Cell culture and gene transcription effects of copper sulfate on Chinese hamster ovary cells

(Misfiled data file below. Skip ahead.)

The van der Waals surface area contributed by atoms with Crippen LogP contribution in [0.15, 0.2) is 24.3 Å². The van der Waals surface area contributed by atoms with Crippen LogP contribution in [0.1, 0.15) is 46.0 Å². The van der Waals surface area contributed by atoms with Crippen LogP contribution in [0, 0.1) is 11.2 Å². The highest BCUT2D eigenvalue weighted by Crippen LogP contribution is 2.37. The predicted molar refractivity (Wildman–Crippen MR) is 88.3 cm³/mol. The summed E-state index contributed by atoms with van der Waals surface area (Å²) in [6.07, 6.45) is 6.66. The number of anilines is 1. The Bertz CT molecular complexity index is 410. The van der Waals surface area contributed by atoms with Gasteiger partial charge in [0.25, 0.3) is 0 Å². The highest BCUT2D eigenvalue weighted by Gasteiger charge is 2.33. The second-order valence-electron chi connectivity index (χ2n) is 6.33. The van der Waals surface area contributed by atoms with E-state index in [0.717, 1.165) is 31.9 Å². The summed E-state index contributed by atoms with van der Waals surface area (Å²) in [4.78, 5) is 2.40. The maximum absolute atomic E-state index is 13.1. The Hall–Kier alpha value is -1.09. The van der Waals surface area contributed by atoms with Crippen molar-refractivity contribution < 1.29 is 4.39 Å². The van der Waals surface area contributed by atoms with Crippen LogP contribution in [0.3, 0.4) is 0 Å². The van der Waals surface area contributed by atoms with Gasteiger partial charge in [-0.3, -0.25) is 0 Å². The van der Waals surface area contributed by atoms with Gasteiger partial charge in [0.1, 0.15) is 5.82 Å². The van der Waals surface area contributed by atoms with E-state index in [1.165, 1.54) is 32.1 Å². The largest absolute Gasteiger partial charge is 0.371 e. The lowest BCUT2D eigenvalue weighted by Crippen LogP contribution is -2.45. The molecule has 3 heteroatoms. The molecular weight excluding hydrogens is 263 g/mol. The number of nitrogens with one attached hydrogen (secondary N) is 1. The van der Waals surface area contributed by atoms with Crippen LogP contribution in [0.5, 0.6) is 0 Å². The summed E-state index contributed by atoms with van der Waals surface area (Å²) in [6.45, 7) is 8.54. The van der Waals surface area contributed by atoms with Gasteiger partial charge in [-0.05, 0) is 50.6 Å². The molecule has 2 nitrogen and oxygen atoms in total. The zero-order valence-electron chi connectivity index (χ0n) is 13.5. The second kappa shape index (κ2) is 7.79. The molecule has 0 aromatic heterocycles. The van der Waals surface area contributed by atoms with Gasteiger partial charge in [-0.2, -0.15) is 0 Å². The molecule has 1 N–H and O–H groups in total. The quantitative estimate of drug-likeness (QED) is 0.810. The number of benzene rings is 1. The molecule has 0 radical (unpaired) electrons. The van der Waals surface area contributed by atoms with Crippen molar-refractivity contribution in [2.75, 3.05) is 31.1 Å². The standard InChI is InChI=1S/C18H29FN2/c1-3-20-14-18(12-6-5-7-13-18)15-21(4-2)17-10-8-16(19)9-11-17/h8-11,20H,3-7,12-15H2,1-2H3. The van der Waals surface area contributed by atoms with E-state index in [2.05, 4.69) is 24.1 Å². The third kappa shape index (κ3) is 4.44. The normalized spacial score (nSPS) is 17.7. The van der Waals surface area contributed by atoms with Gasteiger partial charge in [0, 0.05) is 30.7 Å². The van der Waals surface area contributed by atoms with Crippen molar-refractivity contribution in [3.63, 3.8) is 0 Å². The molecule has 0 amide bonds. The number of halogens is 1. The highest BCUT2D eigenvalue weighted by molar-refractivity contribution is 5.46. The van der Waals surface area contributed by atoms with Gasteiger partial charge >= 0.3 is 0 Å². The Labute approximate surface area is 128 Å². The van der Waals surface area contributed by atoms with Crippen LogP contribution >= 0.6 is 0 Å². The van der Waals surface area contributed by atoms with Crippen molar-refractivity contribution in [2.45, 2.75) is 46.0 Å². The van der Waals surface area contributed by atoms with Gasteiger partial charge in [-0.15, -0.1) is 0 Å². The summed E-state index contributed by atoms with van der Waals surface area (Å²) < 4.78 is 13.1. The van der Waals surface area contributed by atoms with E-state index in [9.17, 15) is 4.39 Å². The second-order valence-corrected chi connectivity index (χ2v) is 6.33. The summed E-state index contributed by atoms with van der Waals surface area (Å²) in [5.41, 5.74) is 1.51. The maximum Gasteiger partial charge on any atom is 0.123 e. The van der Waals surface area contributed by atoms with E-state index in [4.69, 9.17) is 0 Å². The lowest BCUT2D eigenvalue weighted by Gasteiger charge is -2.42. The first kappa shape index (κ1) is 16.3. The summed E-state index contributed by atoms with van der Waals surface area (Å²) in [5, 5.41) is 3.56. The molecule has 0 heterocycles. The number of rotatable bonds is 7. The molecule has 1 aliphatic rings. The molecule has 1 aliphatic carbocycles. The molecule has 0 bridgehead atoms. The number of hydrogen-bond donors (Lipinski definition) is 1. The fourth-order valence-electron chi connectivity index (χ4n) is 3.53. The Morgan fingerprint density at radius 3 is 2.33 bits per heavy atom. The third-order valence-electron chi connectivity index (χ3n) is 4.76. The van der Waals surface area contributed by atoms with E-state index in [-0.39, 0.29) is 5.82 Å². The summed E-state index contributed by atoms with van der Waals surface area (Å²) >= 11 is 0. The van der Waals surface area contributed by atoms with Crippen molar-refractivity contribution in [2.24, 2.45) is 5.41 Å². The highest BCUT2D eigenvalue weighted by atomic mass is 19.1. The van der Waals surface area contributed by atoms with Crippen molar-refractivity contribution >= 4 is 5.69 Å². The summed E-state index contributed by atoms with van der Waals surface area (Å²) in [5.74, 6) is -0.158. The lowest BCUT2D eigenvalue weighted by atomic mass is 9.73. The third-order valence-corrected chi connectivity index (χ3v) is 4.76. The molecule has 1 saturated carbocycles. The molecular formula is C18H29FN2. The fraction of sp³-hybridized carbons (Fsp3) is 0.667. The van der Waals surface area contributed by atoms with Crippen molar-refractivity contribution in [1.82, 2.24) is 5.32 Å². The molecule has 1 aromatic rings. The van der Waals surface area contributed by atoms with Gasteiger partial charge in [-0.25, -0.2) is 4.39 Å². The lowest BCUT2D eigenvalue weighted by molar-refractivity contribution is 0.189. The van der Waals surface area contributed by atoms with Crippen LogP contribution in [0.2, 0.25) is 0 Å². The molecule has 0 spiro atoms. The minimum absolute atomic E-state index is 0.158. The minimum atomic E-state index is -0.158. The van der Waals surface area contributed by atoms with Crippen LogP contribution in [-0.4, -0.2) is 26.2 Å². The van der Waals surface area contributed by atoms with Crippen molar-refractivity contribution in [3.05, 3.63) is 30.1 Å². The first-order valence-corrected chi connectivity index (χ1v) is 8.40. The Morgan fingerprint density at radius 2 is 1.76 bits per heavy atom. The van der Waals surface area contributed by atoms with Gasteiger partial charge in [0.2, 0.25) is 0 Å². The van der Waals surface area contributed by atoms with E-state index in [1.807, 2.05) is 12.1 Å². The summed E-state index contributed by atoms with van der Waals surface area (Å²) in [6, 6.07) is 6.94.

This study reports the effects of varying concentrations of copper sulfate on the metabolic and gene transcriptional profile of a recombinant Chinese hamster ovary (CHO) cell line producing an immunoglobulin G (IgG)-fusion protein (B0). Addition of 50 μM copper sulfate significantly decreased lactate accumulation in the cultures while increasing viable cell density and protein titer. These changes could be seen from day 6 and became increasingly evident with culture duration. Reducing the copper sulfate concentration to 5 μM retained all the above beneficial effects, but with the added benefit of reduced levels of the aggregated form of the B0 protein. To profile the cellular changes due to copper sulfate addition at the transcriptional level, Affymetrix® CHO microarrays were used to identify differentially expressed genes related to reduced cellular stresses and facilitated cell cycling. Based on the microarray results, down-regulation of the transferrin receptor and lactate dehydrogenase, and up-regulation of a cytochrome P450 family-2 polypeptide were then confirmed by Western blotting. These results showed that copper played a critical role in cell metabolism and productivity on recombinant CHO cells and highlighted the usefulness of microarray data for better understanding biological responses on medium modification. © 2011 American Institute of Chemical Engineers Biotechnol. Prog., 2011